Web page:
• Transparent flash IC
  • Very fast
  • "software based" write-protection might interfere
  • "hardware based" write-protection might interfere

internal

external

  • Needs external components
  • Hardware might interfere
  • Voltage / current limits
  • Support for flash IC
  • Slower
  • No recovery needed
  • "hardware based" write-protection might interfere

Programmers

internal

external

Baseboard Management Controller

  • Only on server platforms
  • Recovery mechanism
  • Very fast
  • High external component count
  • Also allows Serial-over-LAN
  • Good for debugging and testing

External Programmers

SF100

CC-By-SA Patrick Rudolph

External Programmers

SF600

CC-By-SA Patrick Rudolph

CC-By-SA Patrick Rudolph

CC-By-SA Patrick Rudolph

External Programmers

for hackers: Raspberry PI

  • Native SPI interface
  • Ethernet
  • Uploads 16MiB in 10 seconds
  • GPIOs / UARTs / I2C
  • Short circuit might cause the CPU to reboot

CC-By-SA Patrick Rudolph

External Programmers

buspirate and SPI compatible

  • Cheap
  • Bit bang mode (1 bit per USB transaction)
  • Very slow
  • Very slow !
  • Uploads 16MiB in +30 minutes

External Programmers

wiring

  • Not safe to use external power supply
    • Try to use 'S3 resume' or 'WoL'
    • Might power the SoC
    • SoC might missbehave or read from flash ...
  • Make sure voltages are OK
  • Safe to apply external power
    • Doesn't power SoC

SPI flash IC

SPI flash IC

External Programmers

rules for wiring

  1. Make sure pinout is correct
  2. Make sure voltage is correct
  3. Use a current limited power supply
  4. Start with low frequencies
  5. Use short wires

https://doc.coreboot.org/flash_tutorial/index.html

UP²

UP²

  • Dual GBE
  • 3x USB3.0
  • USB OTG
  • SATA
  • M2/MiniPCI
  • Camera
  • LCD
  • 40 pin connector + FPGA for runtime pin mux
  • Intel Apollolake
  • 1.1 Ghz Dual Core
  • 1 MiB L2 cache
  • LPDDR3 / LPDDR4
  • Features
    • iTPM
    • BootGuard

CPU

Board

Hands-on:

Connecting an external programmer

Hands-On: Connecting the external programmer

10min

Hands-On: Connecting the external programmer

flashrom

general

  • flash programmer interface tool
  • Developed by Carl-Daniel Hailfinger and Stefan Tauner for a long time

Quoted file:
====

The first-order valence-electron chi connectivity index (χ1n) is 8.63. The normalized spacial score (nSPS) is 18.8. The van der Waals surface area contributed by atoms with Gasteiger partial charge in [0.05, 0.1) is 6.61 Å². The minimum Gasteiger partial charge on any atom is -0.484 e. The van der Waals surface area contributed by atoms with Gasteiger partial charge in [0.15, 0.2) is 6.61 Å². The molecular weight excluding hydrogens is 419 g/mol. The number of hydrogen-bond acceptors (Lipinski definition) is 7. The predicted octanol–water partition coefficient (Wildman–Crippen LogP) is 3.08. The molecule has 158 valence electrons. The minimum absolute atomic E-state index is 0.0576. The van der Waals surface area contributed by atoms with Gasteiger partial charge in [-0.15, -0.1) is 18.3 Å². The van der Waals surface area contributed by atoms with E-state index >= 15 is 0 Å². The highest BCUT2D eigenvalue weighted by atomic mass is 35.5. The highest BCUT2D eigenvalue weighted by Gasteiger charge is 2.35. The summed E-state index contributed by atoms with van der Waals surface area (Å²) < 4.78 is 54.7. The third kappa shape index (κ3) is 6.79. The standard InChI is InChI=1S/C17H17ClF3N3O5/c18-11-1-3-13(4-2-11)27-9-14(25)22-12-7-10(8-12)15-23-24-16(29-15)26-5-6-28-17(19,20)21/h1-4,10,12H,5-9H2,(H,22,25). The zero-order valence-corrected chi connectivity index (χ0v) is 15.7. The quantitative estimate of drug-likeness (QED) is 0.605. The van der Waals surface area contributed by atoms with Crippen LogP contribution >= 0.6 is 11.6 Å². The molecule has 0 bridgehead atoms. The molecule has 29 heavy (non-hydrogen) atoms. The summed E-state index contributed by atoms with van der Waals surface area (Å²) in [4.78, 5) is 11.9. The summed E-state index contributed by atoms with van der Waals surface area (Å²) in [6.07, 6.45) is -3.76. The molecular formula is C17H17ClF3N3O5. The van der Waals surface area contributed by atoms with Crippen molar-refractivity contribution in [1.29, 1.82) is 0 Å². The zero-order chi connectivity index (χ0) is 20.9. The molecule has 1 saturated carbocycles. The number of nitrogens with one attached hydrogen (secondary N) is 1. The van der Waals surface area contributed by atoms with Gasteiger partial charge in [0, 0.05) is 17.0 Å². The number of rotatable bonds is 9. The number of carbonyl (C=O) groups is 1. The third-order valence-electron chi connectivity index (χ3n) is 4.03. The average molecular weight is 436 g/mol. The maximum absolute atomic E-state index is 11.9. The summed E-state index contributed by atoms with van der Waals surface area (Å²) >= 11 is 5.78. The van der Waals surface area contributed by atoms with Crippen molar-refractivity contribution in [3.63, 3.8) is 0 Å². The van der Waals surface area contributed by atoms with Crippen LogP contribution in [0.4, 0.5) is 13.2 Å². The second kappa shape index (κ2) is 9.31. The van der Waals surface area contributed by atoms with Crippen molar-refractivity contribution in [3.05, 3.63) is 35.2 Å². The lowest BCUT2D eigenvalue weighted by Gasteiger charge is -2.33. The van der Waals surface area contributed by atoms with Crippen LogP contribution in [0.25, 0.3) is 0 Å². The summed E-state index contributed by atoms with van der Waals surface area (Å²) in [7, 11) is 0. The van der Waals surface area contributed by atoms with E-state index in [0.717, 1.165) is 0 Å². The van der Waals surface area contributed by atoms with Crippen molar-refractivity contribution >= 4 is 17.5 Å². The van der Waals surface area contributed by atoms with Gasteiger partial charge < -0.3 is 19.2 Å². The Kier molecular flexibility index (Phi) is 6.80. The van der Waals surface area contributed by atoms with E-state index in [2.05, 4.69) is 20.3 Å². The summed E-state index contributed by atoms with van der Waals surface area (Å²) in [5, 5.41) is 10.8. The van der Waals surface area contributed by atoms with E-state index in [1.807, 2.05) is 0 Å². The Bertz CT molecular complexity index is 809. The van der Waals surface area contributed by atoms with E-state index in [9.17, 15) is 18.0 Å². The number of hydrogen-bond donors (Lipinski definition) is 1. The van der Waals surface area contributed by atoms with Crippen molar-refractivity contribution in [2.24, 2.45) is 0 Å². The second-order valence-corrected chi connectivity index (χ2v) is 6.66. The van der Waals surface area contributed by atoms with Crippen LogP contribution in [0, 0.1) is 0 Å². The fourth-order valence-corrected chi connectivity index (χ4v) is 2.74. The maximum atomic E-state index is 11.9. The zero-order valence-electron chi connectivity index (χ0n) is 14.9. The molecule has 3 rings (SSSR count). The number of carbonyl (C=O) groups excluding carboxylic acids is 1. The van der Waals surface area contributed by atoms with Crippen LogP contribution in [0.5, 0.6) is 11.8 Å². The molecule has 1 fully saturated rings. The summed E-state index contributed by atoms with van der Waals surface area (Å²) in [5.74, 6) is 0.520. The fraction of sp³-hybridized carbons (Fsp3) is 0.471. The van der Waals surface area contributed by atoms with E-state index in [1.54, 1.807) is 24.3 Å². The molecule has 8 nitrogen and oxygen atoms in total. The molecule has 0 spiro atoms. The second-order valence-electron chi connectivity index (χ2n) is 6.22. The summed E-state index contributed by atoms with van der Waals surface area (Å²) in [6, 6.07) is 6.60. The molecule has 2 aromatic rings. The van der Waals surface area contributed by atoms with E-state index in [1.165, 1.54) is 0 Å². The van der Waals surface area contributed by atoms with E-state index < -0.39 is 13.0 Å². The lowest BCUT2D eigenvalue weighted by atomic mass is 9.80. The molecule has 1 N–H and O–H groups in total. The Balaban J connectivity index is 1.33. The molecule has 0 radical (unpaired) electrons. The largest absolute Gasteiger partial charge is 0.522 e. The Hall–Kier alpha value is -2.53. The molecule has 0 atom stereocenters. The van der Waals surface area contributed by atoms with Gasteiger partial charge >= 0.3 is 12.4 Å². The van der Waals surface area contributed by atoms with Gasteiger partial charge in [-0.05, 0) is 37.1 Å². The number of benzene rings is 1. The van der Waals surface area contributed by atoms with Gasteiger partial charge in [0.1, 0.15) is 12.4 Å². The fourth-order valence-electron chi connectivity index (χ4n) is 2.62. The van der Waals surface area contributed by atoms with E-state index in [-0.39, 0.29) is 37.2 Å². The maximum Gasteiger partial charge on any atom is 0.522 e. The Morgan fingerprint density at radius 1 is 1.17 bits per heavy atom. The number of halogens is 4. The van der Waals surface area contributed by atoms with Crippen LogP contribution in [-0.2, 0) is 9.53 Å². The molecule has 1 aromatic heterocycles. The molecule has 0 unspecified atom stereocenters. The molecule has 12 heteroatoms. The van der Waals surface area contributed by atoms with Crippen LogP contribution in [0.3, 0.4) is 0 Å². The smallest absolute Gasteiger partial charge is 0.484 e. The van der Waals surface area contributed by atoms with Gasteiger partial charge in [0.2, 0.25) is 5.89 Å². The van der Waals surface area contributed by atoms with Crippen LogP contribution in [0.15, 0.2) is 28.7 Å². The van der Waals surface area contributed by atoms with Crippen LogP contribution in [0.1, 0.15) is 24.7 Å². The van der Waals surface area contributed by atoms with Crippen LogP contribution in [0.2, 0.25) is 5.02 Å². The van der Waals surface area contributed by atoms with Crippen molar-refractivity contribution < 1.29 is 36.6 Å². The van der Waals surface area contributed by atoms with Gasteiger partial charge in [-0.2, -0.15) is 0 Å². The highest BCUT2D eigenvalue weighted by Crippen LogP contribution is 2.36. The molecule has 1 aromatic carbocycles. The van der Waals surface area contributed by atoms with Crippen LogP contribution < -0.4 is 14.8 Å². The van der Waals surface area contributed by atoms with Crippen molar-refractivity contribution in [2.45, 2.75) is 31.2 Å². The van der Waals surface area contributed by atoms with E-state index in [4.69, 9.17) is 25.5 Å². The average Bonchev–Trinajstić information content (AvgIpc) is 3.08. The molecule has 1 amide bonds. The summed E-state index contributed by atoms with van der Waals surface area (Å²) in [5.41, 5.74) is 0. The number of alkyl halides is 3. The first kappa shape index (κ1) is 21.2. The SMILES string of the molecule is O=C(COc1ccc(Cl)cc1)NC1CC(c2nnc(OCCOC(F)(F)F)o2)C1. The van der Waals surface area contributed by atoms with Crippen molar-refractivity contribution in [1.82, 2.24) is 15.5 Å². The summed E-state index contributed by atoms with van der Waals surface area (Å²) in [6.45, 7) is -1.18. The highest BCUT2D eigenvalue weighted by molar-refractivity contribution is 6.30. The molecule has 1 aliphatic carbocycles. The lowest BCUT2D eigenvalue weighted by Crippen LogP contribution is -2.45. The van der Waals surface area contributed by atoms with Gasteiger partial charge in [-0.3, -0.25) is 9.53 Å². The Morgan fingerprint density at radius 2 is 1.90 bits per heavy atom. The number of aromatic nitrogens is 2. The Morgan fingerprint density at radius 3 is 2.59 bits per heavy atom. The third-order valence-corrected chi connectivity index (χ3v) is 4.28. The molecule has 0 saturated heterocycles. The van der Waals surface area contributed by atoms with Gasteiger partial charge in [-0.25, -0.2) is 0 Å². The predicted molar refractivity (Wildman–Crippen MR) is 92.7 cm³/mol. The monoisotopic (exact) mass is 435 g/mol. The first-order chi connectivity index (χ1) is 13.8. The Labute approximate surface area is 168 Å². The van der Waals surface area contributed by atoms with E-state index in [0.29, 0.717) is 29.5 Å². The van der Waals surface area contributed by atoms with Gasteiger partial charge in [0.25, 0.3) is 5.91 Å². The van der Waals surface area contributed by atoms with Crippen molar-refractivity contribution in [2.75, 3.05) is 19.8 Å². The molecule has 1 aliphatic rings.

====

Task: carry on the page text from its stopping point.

• Core developers:
    • David Hendricks @ Facebook
    • Nico Huber @SecuNet
  • Supports
    • 476 flash chips
    • 291 chipsets
    • 500 mainboards
    • 79 PCI devices
    • 17 USB devices
    • various parallel/serial port-based programmers.
    • crossplatform

https://review.coreboot.org/flashrom.git

flashrom

advice reading firmware

  • Make sure no other bus master is active
  • Make sure not to power the whole board
  • Read twice and compare the BLOBs
  • Try to lower frequency on transmission errors
  • Do not use ATX power supplies

Hands-on: Dumping the vendor firmware

Hands-on: Dumping the vendor firmware

Task:

  • Run flashrom
  • Run flashrom again
  • Binary compare images

What you need:

  • UP² board
  • External programmer

20min

Hands-on: Dumping the vendor firmware

Reading the flash IC:

$ flashrom -pdediprog:voltage=1.8V -r /tmp/dump1.bin

$ flashrom -pdediprog:voltage=1.8V -r /tmp/dump2.bin

$ diff /tmp/dump1.bin /tmp/dump2.bin
 

Writing the flash IC:

$ flashrom -pdediprog:voltage=1.8V -w /tmp/backup.bin

Hands-on: Dumping the vendor firmware

Verify what you got:

$ cd coreboot/util/ifdtool
$ make
$ ./ifdtool -d /tmp/dump1.bin

Flash layout

IFD - Intel Flash Descriptor

  • Supported since ICH7
  • Contains:
    • Flash layout
    • Access permissions
    • Flash special instructions
    • OEM section
    • Number of flash ICs
    • Maximum SPI bus clock
    • predefined regions for bus masters
    • ...

IFD - Intel Flash Descriptor

but ...

  • No support for fine-grained updates
  • Vendor specific
  • Layout might change in the future
  • Not under firmware control
  • Starting with Skylake it has 20 regions

Flash layout on UP² vendor firmware

IFWI - Integrated Firmware Image

  • IFWI is a filesystem inside the bios region
  • Contains the TXE BLOB (usually separate region in IFD)
  • Contains the bootblock (usually at end of bios region)
  • At end of IFWI the OEM BootBlock partition is placed
  • OBB contains coreboot

Flash IC

OBB - OEM Bootblock

  • coreboot uses the whole OBB